Doubts grow over Dh70bn injection

Although the extra money will likely shore up confidence in the banking system, analysts say it may prove insufficient.

The extra money set to inject in the banking system may prove insufficient.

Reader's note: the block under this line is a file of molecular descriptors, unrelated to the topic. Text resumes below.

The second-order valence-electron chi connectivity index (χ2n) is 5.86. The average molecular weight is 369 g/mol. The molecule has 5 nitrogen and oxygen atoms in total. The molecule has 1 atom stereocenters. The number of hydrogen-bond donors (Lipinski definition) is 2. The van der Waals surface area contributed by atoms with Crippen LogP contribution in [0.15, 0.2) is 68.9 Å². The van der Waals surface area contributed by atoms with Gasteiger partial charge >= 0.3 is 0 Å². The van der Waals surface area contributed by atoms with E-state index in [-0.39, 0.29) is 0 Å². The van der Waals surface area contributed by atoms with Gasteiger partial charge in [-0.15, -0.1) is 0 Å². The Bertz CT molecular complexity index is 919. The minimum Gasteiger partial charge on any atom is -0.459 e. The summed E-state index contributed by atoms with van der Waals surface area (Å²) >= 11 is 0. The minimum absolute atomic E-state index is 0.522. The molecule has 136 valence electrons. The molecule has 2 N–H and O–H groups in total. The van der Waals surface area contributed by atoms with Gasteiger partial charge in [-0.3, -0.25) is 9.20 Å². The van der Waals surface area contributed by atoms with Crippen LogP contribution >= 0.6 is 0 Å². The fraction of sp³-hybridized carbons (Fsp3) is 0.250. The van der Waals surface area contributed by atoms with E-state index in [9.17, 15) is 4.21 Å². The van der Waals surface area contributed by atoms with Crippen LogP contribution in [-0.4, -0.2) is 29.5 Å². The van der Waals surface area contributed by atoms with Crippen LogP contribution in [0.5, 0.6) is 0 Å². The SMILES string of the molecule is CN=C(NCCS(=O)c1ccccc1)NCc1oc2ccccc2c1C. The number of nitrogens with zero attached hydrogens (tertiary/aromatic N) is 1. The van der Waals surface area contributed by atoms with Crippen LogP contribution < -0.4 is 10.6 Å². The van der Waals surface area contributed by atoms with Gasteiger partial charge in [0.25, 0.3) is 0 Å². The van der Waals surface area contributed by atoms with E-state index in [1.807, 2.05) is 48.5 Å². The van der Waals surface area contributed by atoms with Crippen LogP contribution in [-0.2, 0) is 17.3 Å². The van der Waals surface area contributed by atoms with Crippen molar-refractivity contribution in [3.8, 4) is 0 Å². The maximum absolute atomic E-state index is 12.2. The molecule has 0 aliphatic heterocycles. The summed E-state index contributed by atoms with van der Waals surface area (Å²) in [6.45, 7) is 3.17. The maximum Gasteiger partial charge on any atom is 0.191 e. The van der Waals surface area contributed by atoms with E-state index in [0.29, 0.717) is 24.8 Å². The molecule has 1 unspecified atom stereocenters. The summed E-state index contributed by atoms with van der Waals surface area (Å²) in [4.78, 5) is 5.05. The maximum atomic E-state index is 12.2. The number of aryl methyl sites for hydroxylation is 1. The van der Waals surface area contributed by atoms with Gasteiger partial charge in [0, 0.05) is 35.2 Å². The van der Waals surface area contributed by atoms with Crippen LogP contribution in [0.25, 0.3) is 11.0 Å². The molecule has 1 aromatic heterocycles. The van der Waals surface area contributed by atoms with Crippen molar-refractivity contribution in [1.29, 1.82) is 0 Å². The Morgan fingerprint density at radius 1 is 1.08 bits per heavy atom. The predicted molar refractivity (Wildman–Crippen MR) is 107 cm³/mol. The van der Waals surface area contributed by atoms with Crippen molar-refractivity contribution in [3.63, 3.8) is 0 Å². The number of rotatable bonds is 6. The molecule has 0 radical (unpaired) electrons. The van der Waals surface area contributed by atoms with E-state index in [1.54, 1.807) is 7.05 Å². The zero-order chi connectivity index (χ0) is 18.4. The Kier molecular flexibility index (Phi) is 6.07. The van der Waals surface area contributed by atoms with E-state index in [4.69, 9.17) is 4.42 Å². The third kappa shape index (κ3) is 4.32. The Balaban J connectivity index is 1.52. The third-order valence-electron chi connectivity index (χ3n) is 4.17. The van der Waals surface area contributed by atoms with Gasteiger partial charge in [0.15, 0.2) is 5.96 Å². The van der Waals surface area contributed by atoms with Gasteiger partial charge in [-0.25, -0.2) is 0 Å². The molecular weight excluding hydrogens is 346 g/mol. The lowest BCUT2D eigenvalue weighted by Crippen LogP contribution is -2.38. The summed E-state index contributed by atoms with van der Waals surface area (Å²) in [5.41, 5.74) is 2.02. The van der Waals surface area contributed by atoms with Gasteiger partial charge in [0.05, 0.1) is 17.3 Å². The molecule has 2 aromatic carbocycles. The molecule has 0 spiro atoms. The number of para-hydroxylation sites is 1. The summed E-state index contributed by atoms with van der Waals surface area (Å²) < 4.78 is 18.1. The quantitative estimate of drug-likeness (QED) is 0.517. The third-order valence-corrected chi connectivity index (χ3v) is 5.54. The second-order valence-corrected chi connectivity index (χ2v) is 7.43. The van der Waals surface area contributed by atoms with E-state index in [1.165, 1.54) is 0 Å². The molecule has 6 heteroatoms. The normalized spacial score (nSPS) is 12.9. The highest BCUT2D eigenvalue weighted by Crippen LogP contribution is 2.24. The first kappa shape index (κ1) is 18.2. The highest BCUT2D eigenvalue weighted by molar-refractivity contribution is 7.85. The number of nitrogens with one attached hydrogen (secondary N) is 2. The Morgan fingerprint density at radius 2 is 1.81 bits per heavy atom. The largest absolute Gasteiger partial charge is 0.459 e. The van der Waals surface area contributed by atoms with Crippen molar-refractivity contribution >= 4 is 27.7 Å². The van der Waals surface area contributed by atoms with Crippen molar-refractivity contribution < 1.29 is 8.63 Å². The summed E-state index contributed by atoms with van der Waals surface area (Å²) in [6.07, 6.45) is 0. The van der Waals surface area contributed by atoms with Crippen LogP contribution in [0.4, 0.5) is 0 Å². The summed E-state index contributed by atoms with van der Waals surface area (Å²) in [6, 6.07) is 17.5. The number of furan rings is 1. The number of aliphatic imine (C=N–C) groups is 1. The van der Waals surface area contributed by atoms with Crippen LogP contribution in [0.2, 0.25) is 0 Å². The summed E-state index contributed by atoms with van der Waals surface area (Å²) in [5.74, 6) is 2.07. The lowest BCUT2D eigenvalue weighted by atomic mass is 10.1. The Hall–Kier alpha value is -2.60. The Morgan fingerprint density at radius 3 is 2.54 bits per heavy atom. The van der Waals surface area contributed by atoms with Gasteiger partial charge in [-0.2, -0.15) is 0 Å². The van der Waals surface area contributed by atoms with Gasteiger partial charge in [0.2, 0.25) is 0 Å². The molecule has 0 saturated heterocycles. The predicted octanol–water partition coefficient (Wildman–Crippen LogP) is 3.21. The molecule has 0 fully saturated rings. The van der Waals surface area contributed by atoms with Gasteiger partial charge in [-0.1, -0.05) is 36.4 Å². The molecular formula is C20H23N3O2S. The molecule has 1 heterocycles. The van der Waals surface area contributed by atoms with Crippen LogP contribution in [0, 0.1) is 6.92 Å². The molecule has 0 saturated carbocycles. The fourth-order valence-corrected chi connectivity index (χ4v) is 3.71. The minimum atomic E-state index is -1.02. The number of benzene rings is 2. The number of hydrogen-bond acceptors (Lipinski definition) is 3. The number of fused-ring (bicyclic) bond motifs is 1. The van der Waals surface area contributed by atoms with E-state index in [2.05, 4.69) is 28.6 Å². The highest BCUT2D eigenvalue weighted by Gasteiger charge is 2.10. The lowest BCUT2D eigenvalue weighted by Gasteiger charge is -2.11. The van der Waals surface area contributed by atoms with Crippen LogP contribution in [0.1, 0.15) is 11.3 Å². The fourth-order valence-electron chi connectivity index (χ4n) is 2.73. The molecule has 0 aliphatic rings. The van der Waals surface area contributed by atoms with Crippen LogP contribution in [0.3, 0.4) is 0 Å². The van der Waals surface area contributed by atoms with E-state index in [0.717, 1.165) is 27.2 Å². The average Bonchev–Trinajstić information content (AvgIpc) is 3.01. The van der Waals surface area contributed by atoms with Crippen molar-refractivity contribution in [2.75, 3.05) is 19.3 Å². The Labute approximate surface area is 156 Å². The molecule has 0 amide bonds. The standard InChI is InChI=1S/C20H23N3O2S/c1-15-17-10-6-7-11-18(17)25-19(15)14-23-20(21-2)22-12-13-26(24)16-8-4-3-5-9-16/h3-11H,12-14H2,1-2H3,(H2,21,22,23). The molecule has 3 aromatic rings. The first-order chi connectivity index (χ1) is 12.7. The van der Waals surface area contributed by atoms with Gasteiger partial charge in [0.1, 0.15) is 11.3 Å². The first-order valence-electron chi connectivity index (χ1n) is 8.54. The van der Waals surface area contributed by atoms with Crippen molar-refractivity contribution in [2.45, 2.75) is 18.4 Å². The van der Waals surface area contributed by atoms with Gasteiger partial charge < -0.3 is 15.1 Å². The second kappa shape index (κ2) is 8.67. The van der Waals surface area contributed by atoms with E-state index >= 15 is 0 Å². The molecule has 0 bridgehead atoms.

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Doubts are growing over whether the Government's pending injection of Dh70 billion (US$19.05bn) into the banking system will be enough to easy the credit crunch that has hit UAE companies. Analysts say the extra money, which is expected to be deposited in banks by the Government, is likely to shore up confidence in the banking sector, but may be insufficient to prevent a sharp decline in loan growth, which would weigh down the economy. Loan growth may slow to between 20 per cent and 25 per cent during the next four quarters, from about 50 per cent in June, even with the emergency injection, according to Raj Madha, a banking analyst at EFG-Hermes. "The large corporate sector would be the most likely place that would feel it, because it's the least profitable area of lending for banks and it's the place where the international cross-border banks have been most active." Over the past decade, companies in the UAE, including some leading names, have financed much of their rapid growth by borrowing directly from abroad or domestic banks that, in turn, tapped the international markets for funds. Domestic bank lending has increased by an average of 35 per cent a year over the past four years in the UAE, making it the only country in the GCC where value of loans exceeded deposits as of June, according to ratings agency Standard & Poor's. Now, with international lenders unwilling to lend, UAE banks have been left struggling to satisfy the country's demand for corporate and government financing almost entirely on their own. According to Mr Madha, the Government's move to inject funds into the banking system should replace a large portion of international funding and shore up confidence in the banking sector. With more than $15 billion in large corporate loans coming due by the end of this year, according to Merrill Lynch, there has been increasing worry over whether the government will take steps to ensure that such entities continue to be able to access funding. However, as some banks struggle to balance out their loan books and deposit base, they could decide to hold on to the extra government money. Western economies such as the US and Europe have similar concerns that their banks will choose not to expand lending as aggressively as needed by the economies. In the UAE, banks will have an incentive to lend because they probably will have to pay interest on the government funds. Choosing not to re-lend would cut into banks' profit margins. The UAE's more healthy banks are likely to re-lend the government money, in order to gain some revenue from it. But others could choose to hoard the funds if the value of loans they have made gets too far ahead of the deposits they have on hand to support those loans. In such a case, the government may have to use its powers of "moral suasion" to pressure banks to put the funds to use in the wider economy, according to a Saudi banker. The fact that the Government owns large stakes in many banks would give extra leverage, he said. Although the Government has declined to release any specifics on how the Dh70bn injection will work, bankers expect the Ministry of Finance and Industry to distribute it in the form of direct deposits. Among the questions still being asked is whether the ­Government will divide up the funds between banks according to their size, or according to their need. Today, Dubai-based mortgage providers Amlak Finance and Tamweel, two large government-related corporations who recently entered merger talks, announced that they were taking special measures to secure ­funding. According to a joint statement posted on the Dubai bourse website, the two entities were working with the government "to arrange access to liquidity and funding alternatives, to the extent necessary, to fulfil ongoing business plans". The three-month Emirates interbank offer rate (Eibor), which tracks how much banks charge each other for short-term funds, has more than doubled since June, a sign of how tight funding has become in the country. Today, it reached 4.65 per cent, down from 4.66 on Friday.